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Use Twitter to Help You Do Health and Medical Research - Setting Up Twitter

Twitter Can Help You Find Others With Similar Interests


Updated June 20, 2013

Twitter is a social networking tool that may help you learn more about health care including your symptoms, diagnosis or treatment options by meeting and sharing with others.

Twitter is a microblogging tool. Participants share their thoughts using only 140 characters or fewer each time they post.

How can such short posts be useful to you? Here are some ideas about how to use Twitter and how it can benefit you:

The power of social networking is finding other people, people you never could have met in other ways, who have similar interests to you. This is definitely true with Twitter. In addition to adding their brief posts, participants "follow" other participants to see what they have to say. If you decide to try Twitter, your goal will be to participate in conversations with others -- both making statements, and reading their words.

In those conversations, you will find others who share a diagnosis, interest in healthcare reform, interest in specific forms of medical research, or share other interests you will want to pursue. You'll find people to ask questions of, or people to share your own resources with.

You'll also find something unique to social networking. That is, in addition to conversations about shared interests, you'll find people make quick comments about other things going on their lives. You may find an expert in government policy "tweets" about picking up her kids from school, or an expert in diabetes management who mentions taking a sick day for a lousy cold. These people will become human beings, people you begin to feel comfortable sharing information with.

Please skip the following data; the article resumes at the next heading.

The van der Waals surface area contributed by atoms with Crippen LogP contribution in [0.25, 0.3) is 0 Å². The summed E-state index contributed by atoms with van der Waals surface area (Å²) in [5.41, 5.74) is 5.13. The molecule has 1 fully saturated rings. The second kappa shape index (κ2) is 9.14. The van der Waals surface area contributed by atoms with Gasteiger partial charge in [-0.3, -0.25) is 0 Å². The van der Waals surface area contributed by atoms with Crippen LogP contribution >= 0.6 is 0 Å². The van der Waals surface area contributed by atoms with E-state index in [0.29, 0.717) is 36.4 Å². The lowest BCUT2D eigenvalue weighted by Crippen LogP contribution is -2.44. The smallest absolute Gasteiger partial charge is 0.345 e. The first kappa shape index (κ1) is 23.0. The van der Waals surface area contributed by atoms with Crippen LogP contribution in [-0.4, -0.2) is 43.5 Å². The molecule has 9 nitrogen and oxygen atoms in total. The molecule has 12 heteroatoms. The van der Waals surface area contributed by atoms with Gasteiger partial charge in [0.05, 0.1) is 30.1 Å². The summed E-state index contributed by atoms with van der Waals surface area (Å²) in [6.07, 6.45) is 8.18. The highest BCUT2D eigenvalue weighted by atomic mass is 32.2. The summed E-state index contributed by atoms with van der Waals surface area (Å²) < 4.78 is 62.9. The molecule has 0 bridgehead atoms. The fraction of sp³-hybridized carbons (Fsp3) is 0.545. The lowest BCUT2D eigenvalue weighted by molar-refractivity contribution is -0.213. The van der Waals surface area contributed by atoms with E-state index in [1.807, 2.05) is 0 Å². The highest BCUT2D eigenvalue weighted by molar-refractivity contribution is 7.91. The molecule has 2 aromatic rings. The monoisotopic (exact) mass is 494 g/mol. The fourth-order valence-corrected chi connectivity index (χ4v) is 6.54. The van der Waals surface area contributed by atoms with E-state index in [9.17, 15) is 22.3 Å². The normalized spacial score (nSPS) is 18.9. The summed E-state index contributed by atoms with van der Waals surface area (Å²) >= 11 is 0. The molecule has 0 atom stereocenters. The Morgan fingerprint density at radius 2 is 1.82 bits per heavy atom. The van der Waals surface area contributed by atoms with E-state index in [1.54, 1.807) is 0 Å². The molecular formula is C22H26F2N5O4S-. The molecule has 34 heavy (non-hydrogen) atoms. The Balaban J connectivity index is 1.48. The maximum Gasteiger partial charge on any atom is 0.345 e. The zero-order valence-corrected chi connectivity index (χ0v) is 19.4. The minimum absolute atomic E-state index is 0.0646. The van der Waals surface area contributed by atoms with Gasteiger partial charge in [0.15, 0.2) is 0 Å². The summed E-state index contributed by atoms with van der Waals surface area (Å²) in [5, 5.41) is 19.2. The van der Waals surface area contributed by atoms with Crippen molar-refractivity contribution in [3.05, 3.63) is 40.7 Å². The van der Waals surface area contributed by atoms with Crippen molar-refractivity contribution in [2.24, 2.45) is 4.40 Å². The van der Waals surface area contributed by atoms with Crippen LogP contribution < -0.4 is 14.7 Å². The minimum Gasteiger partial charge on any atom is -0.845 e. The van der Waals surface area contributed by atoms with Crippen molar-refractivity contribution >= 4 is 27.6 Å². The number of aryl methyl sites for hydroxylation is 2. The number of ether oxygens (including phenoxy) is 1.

Why not give Twitter a try? It's free, fun, and worth your time to experiment.

How to Get Started With Twitter

  • Sign up for Twitter and give yourself a name that is recognizable, or a name that represents you or your interests. You may use up to 15 characters.

  • Once you've confirmed your name, user name, and password, you'll arrive at your own homepage. At the top, it asks the question, "What are you doing?" Go ahead and type something there -- up to 140 characters.

  • You may also want to link to the "Settings" page, and fill out the form that's there. Instructions are provided. When you add your one-line bio, be sure to use keywords that will help others with similar interests find you. You can return later to do things like change background colors.

  • Now it's time to find other people you know, or who share interests. Twitter doesn't make this as easy as it could be, so here are some hints:

    • Go to: Twitter's search and type in keywords that will meet your interests. You'll want to use keywords that apply to your interests. You may input your diagnosis, for example. Or you may want to track down people who are discussing a specific interest like "healthcare policy" or "medical records."

    • If you have many interests, use separate searches (one search for healthcare, a different one for knitting.) Twitter also provides an advanced search.

  • Now check out the kinds of "tweets" others have posted. From the search results page, you can click on their IDs and see what their one-line bios say. You can also read the tweets they have shared recently to see if you want to follow them. If so? Then click "Follow" right beneath their photo or logo. You are now following them, which means, each time they post, the message will appear on your homepage.

  • Knowing their followers share their interests, too, you may want to click on their followers' icons on the right to see if you'd like to follow them, too.

  • Your homepage is only for your eyes. Others cannot see it.

Here's an invitation: If you want to follow me, please do: www.Twitter.com/TrishaTorrey (or, in Twitter-speak = @TrishaTorrey) When I can, I return the follow.


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